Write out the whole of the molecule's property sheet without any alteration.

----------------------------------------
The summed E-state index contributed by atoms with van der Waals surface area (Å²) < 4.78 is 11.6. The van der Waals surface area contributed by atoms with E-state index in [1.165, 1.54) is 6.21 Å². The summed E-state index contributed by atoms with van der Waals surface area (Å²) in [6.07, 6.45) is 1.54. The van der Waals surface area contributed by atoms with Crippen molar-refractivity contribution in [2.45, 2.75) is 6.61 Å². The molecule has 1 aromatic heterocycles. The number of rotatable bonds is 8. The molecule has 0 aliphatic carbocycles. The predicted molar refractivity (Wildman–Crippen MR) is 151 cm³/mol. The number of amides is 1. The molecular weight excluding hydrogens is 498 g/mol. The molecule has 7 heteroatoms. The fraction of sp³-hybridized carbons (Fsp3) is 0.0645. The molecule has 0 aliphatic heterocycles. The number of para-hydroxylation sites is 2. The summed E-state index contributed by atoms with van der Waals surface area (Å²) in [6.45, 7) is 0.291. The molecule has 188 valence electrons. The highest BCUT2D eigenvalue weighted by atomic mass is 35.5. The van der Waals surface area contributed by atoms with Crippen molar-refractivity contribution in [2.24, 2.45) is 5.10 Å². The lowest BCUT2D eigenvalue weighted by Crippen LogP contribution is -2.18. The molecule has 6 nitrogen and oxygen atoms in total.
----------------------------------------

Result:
The summed E-state index contributed by atoms with van der Waals surface area (Å²) < 4.78 is 11.6. The van der Waals surface area contributed by atoms with E-state index in [1.165, 1.54) is 6.21 Å². The summed E-state index contributed by atoms with van der Waals surface area (Å²) in [6.07, 6.45) is 1.54. The van der Waals surface area contributed by atoms with Crippen molar-refractivity contribution in [2.45, 2.75) is 6.61 Å². The molecule has 1 aromatic heterocycles. The number of rotatable bonds is 8. The molecule has 0 aliphatic carbocycles. The predicted molar refractivity (Wildman–Crippen MR) is 151 cm³/mol. The number of amides is 1. The molecular weight excluding hydrogens is 498 g/mol. The molecule has 7 heteroatoms. The fraction of sp³-hybridized carbons (Fsp3) is 0.0645. The molecule has 0 aliphatic heterocycles. The number of para-hydroxylation sites is 2. The summed E-state index contributed by atoms with van der Waals surface area (Å²) in [6.45, 7) is 0.291. The molecule has 188 valence electrons. The highest BCUT2D eigenvalue weighted by atomic mass is 35.5. The van der Waals surface area contributed by atoms with Crippen molar-refractivity contribution in [2.24, 2.45) is 5.10 Å². The lowest BCUT2D eigenvalue weighted by Crippen LogP contribution is -2.18. The molecule has 6 nitrogen and oxygen atoms in total.